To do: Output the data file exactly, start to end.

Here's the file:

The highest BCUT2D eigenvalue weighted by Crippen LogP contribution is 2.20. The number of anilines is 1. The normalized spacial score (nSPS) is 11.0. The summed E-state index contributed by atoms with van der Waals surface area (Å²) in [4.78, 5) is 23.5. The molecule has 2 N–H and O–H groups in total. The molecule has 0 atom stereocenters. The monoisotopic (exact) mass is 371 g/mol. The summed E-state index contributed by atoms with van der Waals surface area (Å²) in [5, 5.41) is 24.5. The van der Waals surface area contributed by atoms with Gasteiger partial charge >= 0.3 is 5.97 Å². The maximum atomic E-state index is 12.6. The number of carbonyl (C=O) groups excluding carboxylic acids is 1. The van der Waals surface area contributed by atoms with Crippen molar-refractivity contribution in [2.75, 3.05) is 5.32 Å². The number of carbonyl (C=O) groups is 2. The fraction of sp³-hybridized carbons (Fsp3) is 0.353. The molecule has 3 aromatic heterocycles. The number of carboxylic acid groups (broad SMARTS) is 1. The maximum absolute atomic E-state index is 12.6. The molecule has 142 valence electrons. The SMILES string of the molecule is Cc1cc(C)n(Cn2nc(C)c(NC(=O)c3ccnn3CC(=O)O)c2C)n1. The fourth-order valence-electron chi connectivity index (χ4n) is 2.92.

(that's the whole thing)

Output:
The highest BCUT2D eigenvalue weighted by Crippen LogP contribution is 2.20. The number of anilines is 1. The normalized spacial score (nSPS) is 11.0. The summed E-state index contributed by atoms with van der Waals surface area (Å²) in [4.78, 5) is 23.5. The molecule has 2 N–H and O–H groups in total. The molecule has 0 atom stereocenters. The monoisotopic (exact) mass is 371 g/mol. The summed E-state index contributed by atoms with van der Waals surface area (Å²) in [5, 5.41) is 24.5. The van der Waals surface area contributed by atoms with Gasteiger partial charge >= 0.3 is 5.97 Å². The maximum atomic E-state index is 12.6. The number of carbonyl (C=O) groups excluding carboxylic acids is 1. The van der Waals surface area contributed by atoms with Crippen molar-refractivity contribution in [2.75, 3.05) is 5.32 Å². The number of carbonyl (C=O) groups is 2. The fraction of sp³-hybridized carbons (Fsp3) is 0.353. The molecule has 3 aromatic heterocycles. The number of carboxylic acid groups (broad SMARTS) is 1. The maximum absolute atomic E-state index is 12.6. The molecule has 142 valence electrons. The SMILES string of the molecule is Cc1cc(C)n(Cn2nc(C)c(NC(=O)c3ccnn3CC(=O)O)c2C)n1. The fourth-order valence-electron chi connectivity index (χ4n) is 2.92.